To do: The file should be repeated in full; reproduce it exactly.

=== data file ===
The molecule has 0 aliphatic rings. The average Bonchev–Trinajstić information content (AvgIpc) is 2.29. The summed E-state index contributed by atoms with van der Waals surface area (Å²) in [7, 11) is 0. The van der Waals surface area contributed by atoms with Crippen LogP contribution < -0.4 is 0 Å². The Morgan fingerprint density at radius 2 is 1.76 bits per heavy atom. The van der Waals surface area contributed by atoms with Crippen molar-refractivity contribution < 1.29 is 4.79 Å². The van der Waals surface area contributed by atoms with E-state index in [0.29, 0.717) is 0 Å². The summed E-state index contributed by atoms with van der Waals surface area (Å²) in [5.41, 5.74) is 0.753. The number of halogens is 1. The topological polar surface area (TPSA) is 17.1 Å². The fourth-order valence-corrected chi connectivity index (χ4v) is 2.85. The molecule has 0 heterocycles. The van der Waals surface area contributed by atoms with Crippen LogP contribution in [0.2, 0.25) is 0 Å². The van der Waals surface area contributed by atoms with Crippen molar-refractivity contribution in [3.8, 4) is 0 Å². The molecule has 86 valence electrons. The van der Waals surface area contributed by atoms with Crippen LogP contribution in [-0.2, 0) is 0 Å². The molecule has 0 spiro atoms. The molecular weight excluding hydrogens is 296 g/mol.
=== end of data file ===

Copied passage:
The molecule has 0 aliphatic rings. The average Bonchev–Trinajstić information content (AvgIpc) is 2.29. The summed E-state index contributed by atoms with van der Waals surface area (Å²) in [7, 11) is 0. The van der Waals surface area contributed by atoms with Crippen LogP contribution < -0.4 is 0 Å². The Morgan fingerprint density at radius 2 is 1.76 bits per heavy atom. The van der Waals surface area contributed by atoms with Crippen molar-refractivity contribution < 1.29 is 4.79 Å². The van der Waals surface area contributed by atoms with E-state index in [0.29, 0.717) is 0 Å². The summed E-state index contributed by atoms with van der Waals surface area (Å²) in [5.41, 5.74) is 0.753. The number of halogens is 1. The topological polar surface area (TPSA) is 17.1 Å². The fourth-order valence-corrected chi connectivity index (χ4v) is 2.85. The molecule has 0 heterocycles. The van der Waals surface area contributed by atoms with Crippen LogP contribution in [0.2, 0.25) is 0 Å². The van der Waals surface area contributed by atoms with Crippen molar-refractivity contribution in [3.8, 4) is 0 Å². The molecule has 86 valence electrons. The van der Waals surface area contributed by atoms with Crippen LogP contribution in [-0.2, 0) is 0 Å². The molecule has 0 spiro atoms. The molecular weight excluding hydrogens is 296 g/mol.